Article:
By Kieron Gillen & Stephanie Hans
To the ears of your typical angsty teenager, there is little difference between pop music and poetry. Their very nature requires a fair amount of heart worn on sleeve accompanied by the belief that these personal emotions are compelling to others, even if the writer is convinced that no one is interested in giving more than a cursory glance at their pain. Martyrs they all be. Thus, it is only natural that Kieron Gillen would set his sights on the Romantics for his first tale of a Pantheon set outside the present day. After all, it only makes sense that the same culture which nurtured a Percy Shelley would later also produce Morrissey and Robert Smith. In fact, Gillen would be far from the first to make this observation; viewing the Romantics as the rock stars of their day has long passed into cliché. What makes the 1831 special so rewarding is how Gillen digs deeper into the archetypes, crafting a compelling mediation on eternal questions of creativity, death and legacy. His script is in turn stunningly illustrated by Stephanie Hans. With 1831 Gillen and Hans accomplish what all great historical writing aims for: using the past as a means to better understand the present. In such a way, The Wicked + The Divine continues to prove itself one of the best books on the racks.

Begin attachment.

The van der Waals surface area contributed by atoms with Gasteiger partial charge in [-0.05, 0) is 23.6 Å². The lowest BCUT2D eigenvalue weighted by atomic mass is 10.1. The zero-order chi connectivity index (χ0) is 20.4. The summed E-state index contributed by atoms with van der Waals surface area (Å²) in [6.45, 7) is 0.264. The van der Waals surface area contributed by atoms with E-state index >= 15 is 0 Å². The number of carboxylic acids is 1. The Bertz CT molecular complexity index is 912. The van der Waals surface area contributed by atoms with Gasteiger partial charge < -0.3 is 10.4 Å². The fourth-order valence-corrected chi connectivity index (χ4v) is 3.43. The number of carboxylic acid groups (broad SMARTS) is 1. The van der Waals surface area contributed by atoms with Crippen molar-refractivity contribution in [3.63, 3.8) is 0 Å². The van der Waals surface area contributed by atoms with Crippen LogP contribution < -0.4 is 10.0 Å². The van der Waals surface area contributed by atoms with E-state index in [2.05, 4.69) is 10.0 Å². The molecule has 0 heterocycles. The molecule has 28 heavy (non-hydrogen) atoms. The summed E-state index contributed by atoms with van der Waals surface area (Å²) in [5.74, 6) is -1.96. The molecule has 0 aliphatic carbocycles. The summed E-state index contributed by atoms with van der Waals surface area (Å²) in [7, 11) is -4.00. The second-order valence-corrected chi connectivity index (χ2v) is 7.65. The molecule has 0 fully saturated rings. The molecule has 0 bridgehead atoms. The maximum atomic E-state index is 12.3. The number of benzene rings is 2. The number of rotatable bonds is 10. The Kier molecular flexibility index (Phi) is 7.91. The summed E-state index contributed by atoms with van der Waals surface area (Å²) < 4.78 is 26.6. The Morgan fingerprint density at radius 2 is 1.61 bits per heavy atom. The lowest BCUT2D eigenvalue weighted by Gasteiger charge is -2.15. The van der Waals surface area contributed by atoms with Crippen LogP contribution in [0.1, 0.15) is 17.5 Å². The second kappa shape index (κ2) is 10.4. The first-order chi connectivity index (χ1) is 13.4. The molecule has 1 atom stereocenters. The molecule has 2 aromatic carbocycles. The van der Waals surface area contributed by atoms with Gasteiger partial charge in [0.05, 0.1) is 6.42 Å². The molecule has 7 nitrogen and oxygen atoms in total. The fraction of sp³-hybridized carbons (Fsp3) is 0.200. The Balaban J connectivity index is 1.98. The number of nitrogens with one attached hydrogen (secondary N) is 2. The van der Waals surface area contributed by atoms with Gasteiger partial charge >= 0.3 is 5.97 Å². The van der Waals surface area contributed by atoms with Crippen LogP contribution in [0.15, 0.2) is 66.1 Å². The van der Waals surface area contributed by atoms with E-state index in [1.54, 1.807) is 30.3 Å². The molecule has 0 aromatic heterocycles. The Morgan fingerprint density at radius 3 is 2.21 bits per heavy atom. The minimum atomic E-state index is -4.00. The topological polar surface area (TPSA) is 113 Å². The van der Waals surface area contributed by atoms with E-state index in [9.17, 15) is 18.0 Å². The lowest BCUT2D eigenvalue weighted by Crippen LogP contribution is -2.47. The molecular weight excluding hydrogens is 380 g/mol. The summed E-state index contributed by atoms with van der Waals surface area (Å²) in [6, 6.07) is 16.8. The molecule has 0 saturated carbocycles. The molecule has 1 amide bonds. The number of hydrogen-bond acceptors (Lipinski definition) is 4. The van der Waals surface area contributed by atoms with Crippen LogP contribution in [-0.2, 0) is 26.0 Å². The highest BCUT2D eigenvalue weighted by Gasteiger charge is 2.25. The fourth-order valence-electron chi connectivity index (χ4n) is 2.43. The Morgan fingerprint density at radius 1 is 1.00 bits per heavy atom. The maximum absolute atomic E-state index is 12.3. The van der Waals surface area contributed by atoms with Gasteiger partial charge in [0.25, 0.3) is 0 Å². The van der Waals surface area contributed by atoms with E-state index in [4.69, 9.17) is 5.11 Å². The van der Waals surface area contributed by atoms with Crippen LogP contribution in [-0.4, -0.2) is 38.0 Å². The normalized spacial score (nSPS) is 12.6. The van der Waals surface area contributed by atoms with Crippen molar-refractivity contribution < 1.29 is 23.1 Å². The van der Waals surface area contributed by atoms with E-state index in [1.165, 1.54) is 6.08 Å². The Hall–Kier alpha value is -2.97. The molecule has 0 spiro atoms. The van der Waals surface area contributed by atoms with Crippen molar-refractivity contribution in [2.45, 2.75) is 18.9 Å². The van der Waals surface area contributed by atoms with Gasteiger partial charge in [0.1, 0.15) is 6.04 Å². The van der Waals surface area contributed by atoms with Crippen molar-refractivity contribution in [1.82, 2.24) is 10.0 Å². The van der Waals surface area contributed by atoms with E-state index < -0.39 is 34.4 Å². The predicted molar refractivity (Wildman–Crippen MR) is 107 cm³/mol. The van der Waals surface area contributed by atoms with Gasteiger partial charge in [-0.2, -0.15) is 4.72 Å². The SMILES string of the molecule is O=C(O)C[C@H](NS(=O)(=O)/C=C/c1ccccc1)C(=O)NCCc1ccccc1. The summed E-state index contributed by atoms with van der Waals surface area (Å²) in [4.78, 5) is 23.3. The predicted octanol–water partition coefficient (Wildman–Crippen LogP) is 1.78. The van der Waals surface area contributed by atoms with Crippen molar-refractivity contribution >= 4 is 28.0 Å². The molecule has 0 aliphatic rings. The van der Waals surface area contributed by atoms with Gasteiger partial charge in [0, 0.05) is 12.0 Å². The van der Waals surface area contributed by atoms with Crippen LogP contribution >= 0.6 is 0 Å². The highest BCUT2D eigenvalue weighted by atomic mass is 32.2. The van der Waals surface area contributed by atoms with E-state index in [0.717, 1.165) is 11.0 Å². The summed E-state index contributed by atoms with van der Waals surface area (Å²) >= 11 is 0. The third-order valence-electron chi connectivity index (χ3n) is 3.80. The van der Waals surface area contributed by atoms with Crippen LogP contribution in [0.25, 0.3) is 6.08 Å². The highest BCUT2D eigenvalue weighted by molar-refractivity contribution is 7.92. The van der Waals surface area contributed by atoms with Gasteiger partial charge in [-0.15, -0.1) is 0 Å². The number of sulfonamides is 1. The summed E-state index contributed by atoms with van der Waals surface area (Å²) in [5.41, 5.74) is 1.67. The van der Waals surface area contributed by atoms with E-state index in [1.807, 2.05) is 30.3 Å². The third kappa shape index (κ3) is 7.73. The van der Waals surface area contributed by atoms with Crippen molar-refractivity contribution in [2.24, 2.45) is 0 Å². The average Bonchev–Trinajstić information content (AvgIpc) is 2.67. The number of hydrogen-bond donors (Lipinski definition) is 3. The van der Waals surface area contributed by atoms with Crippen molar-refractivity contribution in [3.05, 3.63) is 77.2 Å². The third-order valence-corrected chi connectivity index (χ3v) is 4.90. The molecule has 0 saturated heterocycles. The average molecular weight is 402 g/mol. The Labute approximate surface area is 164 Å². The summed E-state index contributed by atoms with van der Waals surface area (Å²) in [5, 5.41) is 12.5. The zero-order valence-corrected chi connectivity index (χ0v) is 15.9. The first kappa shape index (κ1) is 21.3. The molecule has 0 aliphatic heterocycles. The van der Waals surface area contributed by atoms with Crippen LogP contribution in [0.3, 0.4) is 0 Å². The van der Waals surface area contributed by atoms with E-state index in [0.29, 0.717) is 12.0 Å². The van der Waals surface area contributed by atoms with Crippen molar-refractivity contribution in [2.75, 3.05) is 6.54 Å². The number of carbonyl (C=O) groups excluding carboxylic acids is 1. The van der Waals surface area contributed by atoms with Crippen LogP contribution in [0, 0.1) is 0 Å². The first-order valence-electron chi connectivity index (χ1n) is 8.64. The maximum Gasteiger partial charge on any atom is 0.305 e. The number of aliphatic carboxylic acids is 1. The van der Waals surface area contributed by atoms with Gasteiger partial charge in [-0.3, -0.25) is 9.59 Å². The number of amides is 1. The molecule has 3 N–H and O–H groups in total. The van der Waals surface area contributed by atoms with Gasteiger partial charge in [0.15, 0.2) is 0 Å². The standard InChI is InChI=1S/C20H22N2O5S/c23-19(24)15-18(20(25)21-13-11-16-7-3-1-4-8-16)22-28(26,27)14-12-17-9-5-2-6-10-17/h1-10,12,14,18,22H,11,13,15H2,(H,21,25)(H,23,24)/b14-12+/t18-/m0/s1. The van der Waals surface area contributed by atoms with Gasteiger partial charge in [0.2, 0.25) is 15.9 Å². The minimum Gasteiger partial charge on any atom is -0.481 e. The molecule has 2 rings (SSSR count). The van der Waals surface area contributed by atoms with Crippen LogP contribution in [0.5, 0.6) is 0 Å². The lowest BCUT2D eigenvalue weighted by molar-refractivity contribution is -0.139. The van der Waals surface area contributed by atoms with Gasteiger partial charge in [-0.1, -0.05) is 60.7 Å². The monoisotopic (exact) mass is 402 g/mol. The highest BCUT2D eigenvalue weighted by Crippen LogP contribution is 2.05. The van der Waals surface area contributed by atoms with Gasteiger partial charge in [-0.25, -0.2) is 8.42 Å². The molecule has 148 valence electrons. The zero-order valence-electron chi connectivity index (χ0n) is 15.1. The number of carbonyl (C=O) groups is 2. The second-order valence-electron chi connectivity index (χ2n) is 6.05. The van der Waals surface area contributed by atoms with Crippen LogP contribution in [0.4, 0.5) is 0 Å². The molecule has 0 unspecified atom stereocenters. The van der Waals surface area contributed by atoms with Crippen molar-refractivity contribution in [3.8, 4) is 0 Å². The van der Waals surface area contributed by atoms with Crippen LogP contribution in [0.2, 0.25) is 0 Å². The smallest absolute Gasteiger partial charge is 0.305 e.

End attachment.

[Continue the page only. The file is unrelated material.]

The concept behind The Wicked + The Divine is that every ninety years a select group of twelve gods are reincarnated in the bodies of young people. For two years they wield vast power, influencing culture and help humanity develop. Then at the end of those two years, all the gods are dead. As its title states, 1831 is set the late season of Romanticism. It opens in suitably dramatic fashion with the deathbed ravings of the god Hades. He speaks of a dark vision, describing an ominous black figure approaching. In actuality, his ending is more mundane as the immortal Ananke prepares to plunge a dagger into his breast. Initially introduced as the caretaker of Pantheons, Ananke has taken on an increasingly sinister presence in the series, especially in the course of the recently concluded Rising Action arc. Her role in 1831 is brief (she makes another ill-starred appearance at the end), yet reinforces the idea that there is more to Ananke’s agenda than originally believed.